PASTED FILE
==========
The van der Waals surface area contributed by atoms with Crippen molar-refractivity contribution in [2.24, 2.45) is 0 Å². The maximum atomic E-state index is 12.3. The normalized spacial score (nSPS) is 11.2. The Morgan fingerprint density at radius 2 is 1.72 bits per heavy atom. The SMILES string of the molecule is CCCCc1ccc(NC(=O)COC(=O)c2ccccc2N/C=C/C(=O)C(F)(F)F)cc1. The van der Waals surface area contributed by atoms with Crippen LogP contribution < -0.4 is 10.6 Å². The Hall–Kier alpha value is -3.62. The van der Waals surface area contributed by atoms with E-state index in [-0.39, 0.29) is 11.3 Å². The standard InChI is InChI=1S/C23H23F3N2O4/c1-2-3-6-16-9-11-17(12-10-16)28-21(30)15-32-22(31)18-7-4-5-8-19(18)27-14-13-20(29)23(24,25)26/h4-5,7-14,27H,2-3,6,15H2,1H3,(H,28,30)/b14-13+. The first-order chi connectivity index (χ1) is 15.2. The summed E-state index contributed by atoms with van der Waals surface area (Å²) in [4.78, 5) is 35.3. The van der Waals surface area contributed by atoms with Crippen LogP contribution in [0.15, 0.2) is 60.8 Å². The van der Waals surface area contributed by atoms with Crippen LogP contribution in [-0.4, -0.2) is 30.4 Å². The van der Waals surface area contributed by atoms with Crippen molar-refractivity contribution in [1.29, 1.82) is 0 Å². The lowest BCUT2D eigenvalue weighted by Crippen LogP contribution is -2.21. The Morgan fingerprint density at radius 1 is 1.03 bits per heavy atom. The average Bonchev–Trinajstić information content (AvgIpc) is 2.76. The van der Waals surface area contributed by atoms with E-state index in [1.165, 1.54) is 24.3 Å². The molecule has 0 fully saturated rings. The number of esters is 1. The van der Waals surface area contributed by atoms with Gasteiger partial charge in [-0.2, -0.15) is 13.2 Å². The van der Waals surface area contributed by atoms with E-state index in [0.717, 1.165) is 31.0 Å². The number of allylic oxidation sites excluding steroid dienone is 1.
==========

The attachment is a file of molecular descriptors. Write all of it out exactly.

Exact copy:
The van der Waals surface area contributed by atoms with Crippen molar-refractivity contribution in [2.24, 2.45) is 0 Å². The maximum atomic E-state index is 12.3. The normalized spacial score (nSPS) is 11.2. The Morgan fingerprint density at radius 2 is 1.72 bits per heavy atom. The SMILES string of the molecule is CCCCc1ccc(NC(=O)COC(=O)c2ccccc2N/C=C/C(=O)C(F)(F)F)cc1. The van der Waals surface area contributed by atoms with Crippen LogP contribution < -0.4 is 10.6 Å². The Hall–Kier alpha value is -3.62. The van der Waals surface area contributed by atoms with E-state index in [-0.39, 0.29) is 11.3 Å². The standard InChI is InChI=1S/C23H23F3N2O4/c1-2-3-6-16-9-11-17(12-10-16)28-21(30)15-32-22(31)18-7-4-5-8-19(18)27-14-13-20(29)23(24,25)26/h4-5,7-14,27H,2-3,6,15H2,1H3,(H,28,30)/b14-13+. The first-order chi connectivity index (χ1) is 15.2. The summed E-state index contributed by atoms with van der Waals surface area (Å²) in [4.78, 5) is 35.3. The van der Waals surface area contributed by atoms with Crippen LogP contribution in [0.15, 0.2) is 60.8 Å². The van der Waals surface area contributed by atoms with Crippen LogP contribution in [-0.4, -0.2) is 30.4 Å². The van der Waals surface area contributed by atoms with Crippen molar-refractivity contribution in [1.29, 1.82) is 0 Å². The lowest BCUT2D eigenvalue weighted by Crippen LogP contribution is -2.21. The Morgan fingerprint density at radius 1 is 1.03 bits per heavy atom. The average Bonchev–Trinajstić information content (AvgIpc) is 2.76. The van der Waals surface area contributed by atoms with E-state index in [1.165, 1.54) is 24.3 Å². The molecule has 0 fully saturated rings. The number of esters is 1. The van der Waals surface area contributed by atoms with Gasteiger partial charge in [-0.2, -0.15) is 13.2 Å². The van der Waals surface area contributed by atoms with E-state index in [0.717, 1.165) is 31.0 Å². The number of allylic oxidation sites excluding steroid dienone is 1.